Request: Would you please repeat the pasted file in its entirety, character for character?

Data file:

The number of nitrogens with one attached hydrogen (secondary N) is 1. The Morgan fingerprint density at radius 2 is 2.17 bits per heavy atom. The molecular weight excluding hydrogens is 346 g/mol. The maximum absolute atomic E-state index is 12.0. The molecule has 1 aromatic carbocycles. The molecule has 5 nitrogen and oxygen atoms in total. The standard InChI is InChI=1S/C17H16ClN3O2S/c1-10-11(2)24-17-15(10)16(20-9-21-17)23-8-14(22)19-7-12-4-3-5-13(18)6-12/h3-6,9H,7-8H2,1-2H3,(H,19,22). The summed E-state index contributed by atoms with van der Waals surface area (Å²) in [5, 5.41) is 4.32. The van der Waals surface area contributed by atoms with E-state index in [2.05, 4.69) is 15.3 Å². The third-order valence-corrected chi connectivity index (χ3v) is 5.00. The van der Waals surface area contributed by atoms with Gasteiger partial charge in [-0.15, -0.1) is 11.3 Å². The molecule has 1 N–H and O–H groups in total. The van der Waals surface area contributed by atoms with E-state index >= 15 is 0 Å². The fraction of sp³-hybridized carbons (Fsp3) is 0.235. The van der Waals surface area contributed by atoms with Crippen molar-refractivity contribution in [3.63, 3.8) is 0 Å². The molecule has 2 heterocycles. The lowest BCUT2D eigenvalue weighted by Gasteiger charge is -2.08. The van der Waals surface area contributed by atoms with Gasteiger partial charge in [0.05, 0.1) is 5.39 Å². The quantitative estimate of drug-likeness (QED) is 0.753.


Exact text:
The number of nitrogens with one attached hydrogen (secondary N) is 1. The Morgan fingerprint density at radius 2 is 2.17 bits per heavy atom. The molecular weight excluding hydrogens is 346 g/mol. The maximum absolute atomic E-state index is 12.0. The molecule has 1 aromatic carbocycles. The molecule has 5 nitrogen and oxygen atoms in total. The standard InChI is InChI=1S/C17H16ClN3O2S/c1-10-11(2)24-17-15(10)16(20-9-21-17)23-8-14(22)19-7-12-4-3-5-13(18)6-12/h3-6,9H,7-8H2,1-2H3,(H,19,22). The summed E-state index contributed by atoms with van der Waals surface area (Å²) in [5, 5.41) is 4.32. The van der Waals surface area contributed by atoms with E-state index in [2.05, 4.69) is 15.3 Å². The third-order valence-corrected chi connectivity index (χ3v) is 5.00. The van der Waals surface area contributed by atoms with Gasteiger partial charge in [-0.15, -0.1) is 11.3 Å². The molecule has 1 N–H and O–H groups in total. The van der Waals surface area contributed by atoms with E-state index >= 15 is 0 Å². The fraction of sp³-hybridized carbons (Fsp3) is 0.235. The van der Waals surface area contributed by atoms with Crippen molar-refractivity contribution in [3.63, 3.8) is 0 Å². The molecule has 2 heterocycles. The lowest BCUT2D eigenvalue weighted by Gasteiger charge is -2.08. The van der Waals surface area contributed by atoms with Gasteiger partial charge in [0.05, 0.1) is 5.39 Å². The quantitative estimate of drug-likeness (QED) is 0.753.